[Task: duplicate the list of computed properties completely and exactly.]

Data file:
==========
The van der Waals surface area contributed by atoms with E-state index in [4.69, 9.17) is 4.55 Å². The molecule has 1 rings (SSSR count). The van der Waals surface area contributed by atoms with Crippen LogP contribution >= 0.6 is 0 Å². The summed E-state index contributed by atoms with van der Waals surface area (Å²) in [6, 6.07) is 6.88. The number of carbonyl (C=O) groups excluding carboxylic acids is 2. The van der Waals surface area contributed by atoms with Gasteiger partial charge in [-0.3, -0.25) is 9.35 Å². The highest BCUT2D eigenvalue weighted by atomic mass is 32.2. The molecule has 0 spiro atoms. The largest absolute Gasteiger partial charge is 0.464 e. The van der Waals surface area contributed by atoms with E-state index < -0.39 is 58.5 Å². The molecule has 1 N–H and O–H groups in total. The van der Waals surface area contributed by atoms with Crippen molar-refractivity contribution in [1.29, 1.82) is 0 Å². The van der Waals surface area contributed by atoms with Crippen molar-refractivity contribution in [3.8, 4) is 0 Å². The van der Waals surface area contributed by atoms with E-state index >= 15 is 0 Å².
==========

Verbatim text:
The van der Waals surface area contributed by atoms with E-state index in [4.69, 9.17) is 4.55 Å². The molecule has 1 rings (SSSR count). The van der Waals surface area contributed by atoms with Crippen LogP contribution >= 0.6 is 0 Å². The summed E-state index contributed by atoms with van der Waals surface area (Å²) in [6, 6.07) is 6.88. The number of carbonyl (C=O) groups excluding carboxylic acids is 2. The van der Waals surface area contributed by atoms with Gasteiger partial charge in [-0.3, -0.25) is 9.35 Å². The highest BCUT2D eigenvalue weighted by atomic mass is 32.2. The molecule has 0 spiro atoms. The largest absolute Gasteiger partial charge is 0.464 e. The van der Waals surface area contributed by atoms with E-state index < -0.39 is 58.5 Å². The molecule has 1 N–H and O–H groups in total. The van der Waals surface area contributed by atoms with Crippen molar-refractivity contribution in [1.29, 1.82) is 0 Å². The van der Waals surface area contributed by atoms with Crippen molar-refractivity contribution in [3.8, 4) is 0 Å². The van der Waals surface area contributed by atoms with E-state index >= 15 is 0 Å².